The Great Migration to v 2.73 :
(New STS Fields)
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The following post describes the new fields that are identified as new data collection points in the STS v. 2.73 Adult Cardiac Database.
(Customized PowerPoint Template for Perfusion STS Data Collection)
Customized STS Form (for Perfusion)
For the Risk Section, some of these fields mimic or build on prior similar field from version 2.61.
Several of these fields (room air ABG, PFT, and the 5-meter walk test- for example) seem to be optional based on the language STS uses in their definition.
It seems that liver function and respiratory function are more significantly emphasized in this version.
The MELD Score in particular (and the components associated with it) comprises an interesting insight to predictive mortality when assessing patient liver function.
Fields marked with an asterisk (*):
*Identifies from a clinical point of view, data that improves or enhances our overall picture of our patient population.
The New STS Risk Fields
* Other Tobacco
Captures use of any tobacco product other than cigarettes within one year.
Includes cigars, pipes, and chewing tobacco. For chewing tobacco, dipping tobacco, snuff, which are held in the mouth between the lip and gum, or taken in the nose, the amount of nicotine released into the body tends to be much greater than smoked tobacco.
Nicotine has very powerful effects on arteries throughout the body. Nicotine is a stimulant, it raises blood pressure, and is a vasoconstrictor, making it harder for the heart to pump through the constricted arteries. It causes the body to release its stores of fat and cholesterol into the blood.
Capture the platelet count at the date and time closest to surgery but prior to anesthetic management.
The administration of IV fluids in the holding area can cause dilution of blood. Do not capture labs drawn after the patient receives fluids in the holding area or O.R.
Capture the INR at the date and time closest to surgery but prior to anesthetic management.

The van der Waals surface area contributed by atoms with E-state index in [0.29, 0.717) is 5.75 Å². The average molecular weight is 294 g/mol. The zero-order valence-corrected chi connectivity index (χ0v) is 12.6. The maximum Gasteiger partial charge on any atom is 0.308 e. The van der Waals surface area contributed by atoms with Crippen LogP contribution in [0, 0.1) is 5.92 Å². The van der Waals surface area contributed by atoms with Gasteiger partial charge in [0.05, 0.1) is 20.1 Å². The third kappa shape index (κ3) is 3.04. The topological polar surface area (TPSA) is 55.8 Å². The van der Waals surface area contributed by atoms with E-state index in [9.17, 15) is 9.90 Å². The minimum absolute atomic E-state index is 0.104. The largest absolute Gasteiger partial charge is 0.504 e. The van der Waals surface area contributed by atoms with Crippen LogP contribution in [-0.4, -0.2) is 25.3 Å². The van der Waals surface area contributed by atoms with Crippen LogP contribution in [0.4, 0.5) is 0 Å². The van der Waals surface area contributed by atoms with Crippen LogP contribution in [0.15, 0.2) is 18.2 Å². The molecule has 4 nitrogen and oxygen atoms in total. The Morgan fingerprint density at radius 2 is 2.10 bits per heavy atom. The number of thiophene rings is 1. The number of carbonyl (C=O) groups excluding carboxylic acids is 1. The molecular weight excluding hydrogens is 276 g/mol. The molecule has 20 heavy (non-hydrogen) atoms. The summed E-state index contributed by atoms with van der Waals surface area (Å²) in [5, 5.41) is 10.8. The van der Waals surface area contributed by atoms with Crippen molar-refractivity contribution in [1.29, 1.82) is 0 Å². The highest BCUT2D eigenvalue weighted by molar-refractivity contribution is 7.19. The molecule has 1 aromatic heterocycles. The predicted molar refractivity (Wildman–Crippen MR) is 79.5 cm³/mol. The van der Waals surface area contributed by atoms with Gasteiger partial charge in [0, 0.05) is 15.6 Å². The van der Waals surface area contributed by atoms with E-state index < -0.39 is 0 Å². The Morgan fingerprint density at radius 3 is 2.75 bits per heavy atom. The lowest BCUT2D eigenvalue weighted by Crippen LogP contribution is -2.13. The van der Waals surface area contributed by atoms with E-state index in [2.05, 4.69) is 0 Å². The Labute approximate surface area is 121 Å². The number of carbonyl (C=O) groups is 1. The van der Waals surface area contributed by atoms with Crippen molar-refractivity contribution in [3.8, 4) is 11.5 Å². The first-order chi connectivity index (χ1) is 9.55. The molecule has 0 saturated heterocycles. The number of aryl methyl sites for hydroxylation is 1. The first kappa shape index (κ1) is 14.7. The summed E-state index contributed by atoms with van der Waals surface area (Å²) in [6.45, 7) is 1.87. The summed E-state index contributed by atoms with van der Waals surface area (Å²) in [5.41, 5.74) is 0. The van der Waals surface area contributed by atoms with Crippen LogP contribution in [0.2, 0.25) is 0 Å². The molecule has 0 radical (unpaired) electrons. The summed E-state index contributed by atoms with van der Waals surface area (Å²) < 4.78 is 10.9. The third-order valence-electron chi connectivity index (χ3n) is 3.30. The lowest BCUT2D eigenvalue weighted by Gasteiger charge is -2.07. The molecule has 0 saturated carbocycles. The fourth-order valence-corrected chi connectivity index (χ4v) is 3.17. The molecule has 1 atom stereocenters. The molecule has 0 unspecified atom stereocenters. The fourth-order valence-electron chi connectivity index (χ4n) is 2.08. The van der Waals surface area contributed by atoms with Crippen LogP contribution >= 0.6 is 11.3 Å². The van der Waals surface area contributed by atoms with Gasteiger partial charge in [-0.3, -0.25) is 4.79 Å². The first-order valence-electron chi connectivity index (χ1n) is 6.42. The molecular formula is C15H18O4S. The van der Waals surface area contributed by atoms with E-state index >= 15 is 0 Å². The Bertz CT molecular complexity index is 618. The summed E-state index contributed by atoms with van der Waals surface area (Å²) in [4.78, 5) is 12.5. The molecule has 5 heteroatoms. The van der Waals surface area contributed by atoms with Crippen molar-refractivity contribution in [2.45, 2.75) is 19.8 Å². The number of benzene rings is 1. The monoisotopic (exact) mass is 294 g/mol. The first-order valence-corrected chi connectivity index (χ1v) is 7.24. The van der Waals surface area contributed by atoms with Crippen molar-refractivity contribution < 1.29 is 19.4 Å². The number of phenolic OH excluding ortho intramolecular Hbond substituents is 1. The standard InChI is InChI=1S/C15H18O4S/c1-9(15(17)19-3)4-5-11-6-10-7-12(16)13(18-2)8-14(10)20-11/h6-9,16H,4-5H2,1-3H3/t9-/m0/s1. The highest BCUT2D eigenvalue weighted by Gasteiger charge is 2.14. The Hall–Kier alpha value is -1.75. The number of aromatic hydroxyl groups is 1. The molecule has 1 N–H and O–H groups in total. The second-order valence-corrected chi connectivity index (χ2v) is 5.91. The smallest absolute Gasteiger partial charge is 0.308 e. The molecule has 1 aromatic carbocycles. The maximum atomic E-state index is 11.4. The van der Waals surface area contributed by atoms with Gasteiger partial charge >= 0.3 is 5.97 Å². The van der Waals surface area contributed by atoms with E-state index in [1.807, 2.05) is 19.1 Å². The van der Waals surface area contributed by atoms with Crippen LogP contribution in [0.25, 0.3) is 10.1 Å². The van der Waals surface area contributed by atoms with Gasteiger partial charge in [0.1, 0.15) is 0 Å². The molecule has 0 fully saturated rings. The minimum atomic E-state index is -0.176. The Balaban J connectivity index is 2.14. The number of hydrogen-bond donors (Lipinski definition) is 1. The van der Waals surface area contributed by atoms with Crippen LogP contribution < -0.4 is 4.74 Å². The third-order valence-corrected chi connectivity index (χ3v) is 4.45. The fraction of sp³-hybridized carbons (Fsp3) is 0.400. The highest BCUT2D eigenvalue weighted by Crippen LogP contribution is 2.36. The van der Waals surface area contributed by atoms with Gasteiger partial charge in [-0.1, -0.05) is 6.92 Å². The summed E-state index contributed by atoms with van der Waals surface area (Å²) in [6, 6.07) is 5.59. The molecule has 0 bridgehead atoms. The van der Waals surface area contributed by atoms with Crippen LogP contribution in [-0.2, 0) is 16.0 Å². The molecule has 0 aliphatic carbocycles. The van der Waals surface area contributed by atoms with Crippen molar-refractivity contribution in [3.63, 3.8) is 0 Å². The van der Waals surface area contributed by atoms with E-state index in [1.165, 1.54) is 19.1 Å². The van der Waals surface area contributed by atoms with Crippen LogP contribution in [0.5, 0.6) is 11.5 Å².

INR is the standard unit used to report the result of a prothrombin (PT) test. An individual whose blood clots normally and who is not on anticoagulation should have an INR of approximately 1. The higher the INR is, the longer it takes blood to clot.
Indicate whether Heparin Induced Thrombocytopenia, HIT, is confirmed by antibody testing.
Heparin induced thrombocytopenia (HIT) can be defined as any clinical event best explained by platelet factor 4 (PF4) ⁄ heparin-reactive antibodies (‘HIT antibodies’) in a patient who is receiving, or who has recently received heparin. Thrombocytopenia is the most common ‘event’ in HIT and occurs in at least 90% of patients, depending upon the definition of thrombocytopenia. A high proportion of patients with HIT develop thrombosis. Alternative (nonheparin) anticoagulant therapy reduces the risk of subsequent thrombosis.
Indicate the total Bilirubin closest to the date and time of surgery, prior to anesthetic management.
Bilirubin testing checks for levels of bilirubin — an orange-yellow pigment — in blood. Bilirubin is a natural byproduct that results from the normal breakdown of red blood cells. As a normal process, bilirubin is carried in the blood and passes through the liver.
Too much bilirubin may indicate liver damage or disease.
Indicate the albumin level closest to the date and time of surgery, prior to anesthetic management.
Albumin, produced only in the liver, is the major plasma protein that circulates in the bloodstream. Albumin is essential for maintaining the oncotic pressure in the vascular system. A decrease in oncotic pressure due to a low albumin level allows fluid to leak out from the interstitial spaces into the peritoneal cavity, producing ascites. Albumin is also very important in the transportation of many substances such as drugs, lipids, hormones, and toxins that are bound to albumin in the bloodstream.